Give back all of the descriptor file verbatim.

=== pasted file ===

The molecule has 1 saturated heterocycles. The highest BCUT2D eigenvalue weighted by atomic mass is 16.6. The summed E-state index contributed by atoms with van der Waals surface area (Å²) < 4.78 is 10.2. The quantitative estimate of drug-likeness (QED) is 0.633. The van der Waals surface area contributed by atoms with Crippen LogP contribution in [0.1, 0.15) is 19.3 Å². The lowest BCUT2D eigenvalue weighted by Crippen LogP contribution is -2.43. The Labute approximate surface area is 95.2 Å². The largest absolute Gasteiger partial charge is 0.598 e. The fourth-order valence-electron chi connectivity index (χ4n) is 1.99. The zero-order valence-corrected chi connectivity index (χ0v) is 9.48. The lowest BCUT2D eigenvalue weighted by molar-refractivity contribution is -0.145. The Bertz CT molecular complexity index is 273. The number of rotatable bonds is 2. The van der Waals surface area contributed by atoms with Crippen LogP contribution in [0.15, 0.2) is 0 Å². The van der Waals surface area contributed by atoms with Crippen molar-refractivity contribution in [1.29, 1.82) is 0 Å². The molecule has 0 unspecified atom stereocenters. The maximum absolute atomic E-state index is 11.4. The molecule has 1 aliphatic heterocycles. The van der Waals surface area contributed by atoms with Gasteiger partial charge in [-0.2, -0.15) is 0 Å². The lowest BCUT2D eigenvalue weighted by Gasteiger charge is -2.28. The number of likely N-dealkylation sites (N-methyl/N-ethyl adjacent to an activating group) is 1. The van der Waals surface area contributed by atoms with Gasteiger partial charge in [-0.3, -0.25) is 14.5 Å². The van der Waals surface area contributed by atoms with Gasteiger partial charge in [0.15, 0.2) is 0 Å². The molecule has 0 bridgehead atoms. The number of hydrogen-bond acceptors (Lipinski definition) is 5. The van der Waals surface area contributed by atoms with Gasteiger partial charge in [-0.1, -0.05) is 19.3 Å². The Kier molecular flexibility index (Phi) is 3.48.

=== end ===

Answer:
The molecule has 1 saturated heterocycles. The highest BCUT2D eigenvalue weighted by atomic mass is 16.6. The summed E-state index contributed by atoms with van der Waals surface area (Å²) < 4.78 is 10.2. The quantitative estimate of drug-likeness (QED) is 0.633. The van der Waals surface area contributed by atoms with Crippen LogP contribution in [0.1, 0.15) is 19.3 Å². The lowest BCUT2D eigenvalue weighted by Crippen LogP contribution is -2.43. The Labute approximate surface area is 95.2 Å². The largest absolute Gasteiger partial charge is 0.598 e. The fourth-order valence-electron chi connectivity index (χ4n) is 1.99. The zero-order valence-corrected chi connectivity index (χ0v) is 9.48. The lowest BCUT2D eigenvalue weighted by molar-refractivity contribution is -0.145. The Bertz CT molecular complexity index is 273. The number of rotatable bonds is 2. The van der Waals surface area contributed by atoms with Crippen LogP contribution in [0.15, 0.2) is 0 Å². The van der Waals surface area contributed by atoms with Crippen molar-refractivity contribution in [1.29, 1.82) is 0 Å². The molecule has 0 unspecified atom stereocenters. The maximum absolute atomic E-state index is 11.4. The molecule has 1 aliphatic heterocycles. The van der Waals surface area contributed by atoms with Gasteiger partial charge in [-0.2, -0.15) is 0 Å². The lowest BCUT2D eigenvalue weighted by Gasteiger charge is -2.28. The number of likely N-dealkylation sites (N-methyl/N-ethyl adjacent to an activating group) is 1. The van der Waals surface area contributed by atoms with Gasteiger partial charge in [-0.3, -0.25) is 14.5 Å². The van der Waals surface area contributed by atoms with Gasteiger partial charge in [0.15, 0.2) is 0 Å². The molecule has 0 bridgehead atoms. The number of hydrogen-bond acceptors (Lipinski definition) is 5. The van der Waals surface area contributed by atoms with Gasteiger partial charge in [-0.1, -0.05) is 19.3 Å². The Kier molecular flexibility index (Phi) is 3.48.